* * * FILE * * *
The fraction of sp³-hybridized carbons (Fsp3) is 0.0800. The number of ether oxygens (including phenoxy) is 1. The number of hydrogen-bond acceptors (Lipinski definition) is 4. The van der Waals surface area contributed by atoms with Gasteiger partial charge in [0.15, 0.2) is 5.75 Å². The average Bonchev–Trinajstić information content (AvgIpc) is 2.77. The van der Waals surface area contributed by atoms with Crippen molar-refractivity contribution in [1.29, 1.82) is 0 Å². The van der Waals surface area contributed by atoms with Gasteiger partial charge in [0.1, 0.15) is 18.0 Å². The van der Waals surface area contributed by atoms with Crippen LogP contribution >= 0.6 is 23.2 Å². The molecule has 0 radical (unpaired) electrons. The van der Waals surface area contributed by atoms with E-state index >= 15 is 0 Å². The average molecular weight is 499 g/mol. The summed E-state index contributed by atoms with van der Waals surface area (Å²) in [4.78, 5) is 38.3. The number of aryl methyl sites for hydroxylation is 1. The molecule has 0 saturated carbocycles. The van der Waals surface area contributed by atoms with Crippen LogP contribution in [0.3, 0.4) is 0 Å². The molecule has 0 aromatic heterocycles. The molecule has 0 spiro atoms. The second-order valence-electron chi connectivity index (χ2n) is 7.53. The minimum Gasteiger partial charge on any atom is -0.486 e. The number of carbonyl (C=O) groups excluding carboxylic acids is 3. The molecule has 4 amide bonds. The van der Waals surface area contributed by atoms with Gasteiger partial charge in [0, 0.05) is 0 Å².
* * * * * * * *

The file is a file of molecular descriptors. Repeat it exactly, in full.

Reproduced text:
The fraction of sp³-hybridized carbons (Fsp3) is 0.0800. The number of ether oxygens (including phenoxy) is 1. The number of hydrogen-bond acceptors (Lipinski definition) is 4. The van der Waals surface area contributed by atoms with Gasteiger partial charge in [0.15, 0.2) is 5.75 Å². The average Bonchev–Trinajstić information content (AvgIpc) is 2.77. The van der Waals surface area contributed by atoms with Crippen molar-refractivity contribution in [1.29, 1.82) is 0 Å². The van der Waals surface area contributed by atoms with Gasteiger partial charge in [0.1, 0.15) is 18.0 Å². The van der Waals surface area contributed by atoms with Crippen LogP contribution >= 0.6 is 23.2 Å². The molecule has 0 radical (unpaired) electrons. The van der Waals surface area contributed by atoms with E-state index >= 15 is 0 Å². The average molecular weight is 499 g/mol. The summed E-state index contributed by atoms with van der Waals surface area (Å²) in [4.78, 5) is 38.3. The number of aryl methyl sites for hydroxylation is 1. The molecule has 0 saturated carbocycles. The van der Waals surface area contributed by atoms with Crippen LogP contribution in [0.3, 0.4) is 0 Å². The molecule has 0 aromatic heterocycles. The molecule has 0 spiro atoms. The second-order valence-electron chi connectivity index (χ2n) is 7.53. The minimum Gasteiger partial charge on any atom is -0.486 e. The number of carbonyl (C=O) groups excluding carboxylic acids is 3. The molecule has 4 amide bonds. The van der Waals surface area contributed by atoms with Gasteiger partial charge in [0, 0.05) is 0 Å².